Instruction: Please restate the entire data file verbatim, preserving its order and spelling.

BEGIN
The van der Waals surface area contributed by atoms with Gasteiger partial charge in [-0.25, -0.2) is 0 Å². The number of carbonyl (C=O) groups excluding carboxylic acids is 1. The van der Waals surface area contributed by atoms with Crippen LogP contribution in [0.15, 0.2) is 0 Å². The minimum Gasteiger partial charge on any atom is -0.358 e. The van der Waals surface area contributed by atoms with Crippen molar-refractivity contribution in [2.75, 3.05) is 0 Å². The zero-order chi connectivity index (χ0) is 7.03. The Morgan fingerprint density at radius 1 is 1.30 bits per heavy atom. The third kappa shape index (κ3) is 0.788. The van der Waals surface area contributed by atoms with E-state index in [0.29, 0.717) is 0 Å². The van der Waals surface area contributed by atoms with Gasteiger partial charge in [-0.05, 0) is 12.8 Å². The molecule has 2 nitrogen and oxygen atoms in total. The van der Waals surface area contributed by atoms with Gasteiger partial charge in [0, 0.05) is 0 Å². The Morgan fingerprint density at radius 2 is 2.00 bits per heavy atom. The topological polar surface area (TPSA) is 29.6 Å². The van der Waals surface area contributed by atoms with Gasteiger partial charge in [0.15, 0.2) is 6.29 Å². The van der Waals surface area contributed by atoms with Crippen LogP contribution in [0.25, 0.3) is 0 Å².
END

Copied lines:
The van der Waals surface area contributed by atoms with Gasteiger partial charge in [-0.25, -0.2) is 0 Å². The number of carbonyl (C=O) groups excluding carboxylic acids is 1. The van der Waals surface area contributed by atoms with Crippen LogP contribution in [0.15, 0.2) is 0 Å². The minimum Gasteiger partial charge on any atom is -0.358 e. The van der Waals surface area contributed by atoms with Crippen molar-refractivity contribution in [2.75, 3.05) is 0 Å². The zero-order chi connectivity index (χ0) is 7.03. The Morgan fingerprint density at radius 1 is 1.30 bits per heavy atom. The third kappa shape index (κ3) is 0.788. The van der Waals surface area contributed by atoms with E-state index in [0.29, 0.717) is 0 Å². The van der Waals surface area contributed by atoms with Gasteiger partial charge in [-0.05, 0) is 12.8 Å². The molecule has 2 nitrogen and oxygen atoms in total. The van der Waals surface area contributed by atoms with Gasteiger partial charge in [0, 0.05) is 0 Å². The Morgan fingerprint density at radius 2 is 2.00 bits per heavy atom. The topological polar surface area (TPSA) is 29.6 Å². The van der Waals surface area contributed by atoms with Gasteiger partial charge in [0.15, 0.2) is 6.29 Å². The van der Waals surface area contributed by atoms with Crippen LogP contribution in [0.25, 0.3) is 0 Å².